Former IAS officer  Sashikanth Senthil says won’t submit to NRC, calls for civil disobedience against CAB

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Former IAS officer  Sashikanth Senthil says won’t submit to NRC, calls for civil disobedience against CAB

Bengaluru(TheNewsMinute): S Sashikanth Senthil, an IAS officer who resigned from the civil services and from his post of the Deputy Commissioner of Dakshina Kannada district in Karnataka, has written a strongly worded letter to the Home Minister Amit Shah against the Citizenship Amendment Bill, that was passed in the Lok Sabha around midnight on Monday.

Senthil, who resigned in September this year in protest against the abrogation of Article 370 and the clampdown on Jammu and Kashmir, said in his letter to Amit Shah that the passage of the CAB “marked the darkest day in the history of modern India.”

He also called for a civil disobedience against the “communal bill” and NRC (National Register of Citizens). Senthil added that he will not accept the NRC and will not submit “the requisite documents to prove my citizenship” and will “accept the action taken by the Indian State” for his disobedience.

“I refuse to accept the process of enumeration in NRC by not submitting the requisite documents to prove my citizenship and is willing to accept the action taken by the India state against my disobedience. If the state chooses to declare me as a non-citizen, I would also be happy to fill up the many detention centers that you are building all over the country. I would accept the incarceration with all humbleness than to wait at the sidelines as a mute spectator to the communal profiling and disenfranchising of my fellow humans,” Senthil stated.

The Union government plans to extend the National Register of Citizens (NRC), first implemented in Assam, across the country. The NRC asks residents to prove their citizenship, the citizenship of their ancestors, and their relationship to their ancestors. In Assam, residents were asked to produce documents proving that they or their families lived in India before March 24, 1971, and in the final list published, more than 19 lakh residents were excluded.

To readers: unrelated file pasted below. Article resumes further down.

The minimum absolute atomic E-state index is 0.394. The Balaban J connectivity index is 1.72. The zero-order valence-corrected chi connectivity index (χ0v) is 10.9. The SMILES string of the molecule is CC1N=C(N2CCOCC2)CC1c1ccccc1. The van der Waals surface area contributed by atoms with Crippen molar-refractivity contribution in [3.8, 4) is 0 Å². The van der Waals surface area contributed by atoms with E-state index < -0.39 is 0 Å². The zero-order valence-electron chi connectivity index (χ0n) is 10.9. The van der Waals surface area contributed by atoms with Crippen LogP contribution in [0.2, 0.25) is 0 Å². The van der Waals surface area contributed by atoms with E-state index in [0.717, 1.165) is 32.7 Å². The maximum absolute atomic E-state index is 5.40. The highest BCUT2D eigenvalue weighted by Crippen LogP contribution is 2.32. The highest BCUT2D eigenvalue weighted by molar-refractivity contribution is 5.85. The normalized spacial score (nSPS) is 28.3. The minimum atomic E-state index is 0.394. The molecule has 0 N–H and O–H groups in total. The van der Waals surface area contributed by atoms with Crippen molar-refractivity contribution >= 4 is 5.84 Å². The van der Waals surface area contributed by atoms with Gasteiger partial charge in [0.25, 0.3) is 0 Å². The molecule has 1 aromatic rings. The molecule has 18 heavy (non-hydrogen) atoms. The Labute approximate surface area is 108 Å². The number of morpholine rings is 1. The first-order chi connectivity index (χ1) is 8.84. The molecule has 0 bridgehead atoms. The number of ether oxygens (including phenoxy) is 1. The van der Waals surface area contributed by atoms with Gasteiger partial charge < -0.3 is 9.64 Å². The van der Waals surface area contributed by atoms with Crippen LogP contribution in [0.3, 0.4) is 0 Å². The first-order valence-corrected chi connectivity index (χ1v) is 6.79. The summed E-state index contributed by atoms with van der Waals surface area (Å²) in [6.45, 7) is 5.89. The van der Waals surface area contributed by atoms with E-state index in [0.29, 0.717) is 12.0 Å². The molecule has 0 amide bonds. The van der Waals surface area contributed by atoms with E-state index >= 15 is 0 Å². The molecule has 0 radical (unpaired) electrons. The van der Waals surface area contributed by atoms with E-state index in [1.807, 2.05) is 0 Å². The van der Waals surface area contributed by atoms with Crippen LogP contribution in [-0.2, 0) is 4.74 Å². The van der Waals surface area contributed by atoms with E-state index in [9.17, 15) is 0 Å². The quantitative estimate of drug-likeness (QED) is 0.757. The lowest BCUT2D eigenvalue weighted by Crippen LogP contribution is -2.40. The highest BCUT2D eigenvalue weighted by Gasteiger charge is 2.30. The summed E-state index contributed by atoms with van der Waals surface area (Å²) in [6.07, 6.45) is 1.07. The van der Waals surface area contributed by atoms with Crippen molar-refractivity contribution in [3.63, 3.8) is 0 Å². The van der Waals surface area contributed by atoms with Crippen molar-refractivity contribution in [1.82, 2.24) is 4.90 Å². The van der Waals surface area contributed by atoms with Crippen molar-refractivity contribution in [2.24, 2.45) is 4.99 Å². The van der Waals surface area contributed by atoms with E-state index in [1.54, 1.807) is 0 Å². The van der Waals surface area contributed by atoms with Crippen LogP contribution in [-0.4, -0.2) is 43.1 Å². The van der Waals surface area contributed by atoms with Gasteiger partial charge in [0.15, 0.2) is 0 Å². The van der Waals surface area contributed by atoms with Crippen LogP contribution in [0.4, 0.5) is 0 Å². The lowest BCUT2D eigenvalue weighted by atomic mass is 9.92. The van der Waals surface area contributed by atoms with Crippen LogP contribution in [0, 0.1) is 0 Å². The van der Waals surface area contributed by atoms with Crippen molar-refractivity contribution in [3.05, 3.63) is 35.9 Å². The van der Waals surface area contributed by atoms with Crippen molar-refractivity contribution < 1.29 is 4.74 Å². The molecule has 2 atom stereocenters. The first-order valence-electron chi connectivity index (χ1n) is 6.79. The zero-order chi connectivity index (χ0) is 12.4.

The Citizenship (Amendment) Bill meanwhile was passed by the Lok Sabha on Monday. The Bill excludes Muslims and aims to provide citizenship to refugees from Pakistan, Bangladesh and Afghanistan. Specifically, it outlines refugees belonging to six religions — Hindus, Sikhs, Buddhists, Jains, Parsis and Christians.

Addressing the Home Minister, Senthil wrote, “Your vehement defence of the bill on the floor of the house revealed a lot about the core ideology of hatred that drives your government. I feel completely ashamed that as a country that we have let down our Muslim and Adivasi brothers and sisters and have not succeeded in assuaging their fears about the secular ethos of the country.”

“The passing of this bill in the Lok Sabha has left a deep scar in the belief of already marginalized people and along with the NRC is surely an attempt to profile Muslims and Adivasis akin to the Asiatic Registration Act in South Africa and the Nuremberg laws of Germany,” he added.

Calling for a civil disobedience against the bill, Senthil called upon fellow citizens to follow the path that Mahatma Gandhi did in South Africa protesting the Asiatic Registration Act. The Act was passed in 1906 and required every Asian male to register himself to get a thumb-printed certificate for identification.

“As a former civil servant, I would advise you to increase the capacity of your detention centers, as many of us would fill it up before you succeed in your agenda. In the coming days you would realize that this country is the making of people who would stand up for one another and would fight every attempt by any authority to divide us,” Senthil said.

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  1. I totally see what the central government is doing with this amendment to the Citizenship act. It could easily have included everyone from the neighbouring countries but if it had, then half of ISI and Jihadists would walk through the open gates and destablise our country. Some things are real and may be difficult to digest under the tinted lens of idealism but we have to be realists, suck it up and accept it. There is a genuine concern for the minorities in Pakistan and Bangladesh and therefore I welcome this amendment by the Indian government.

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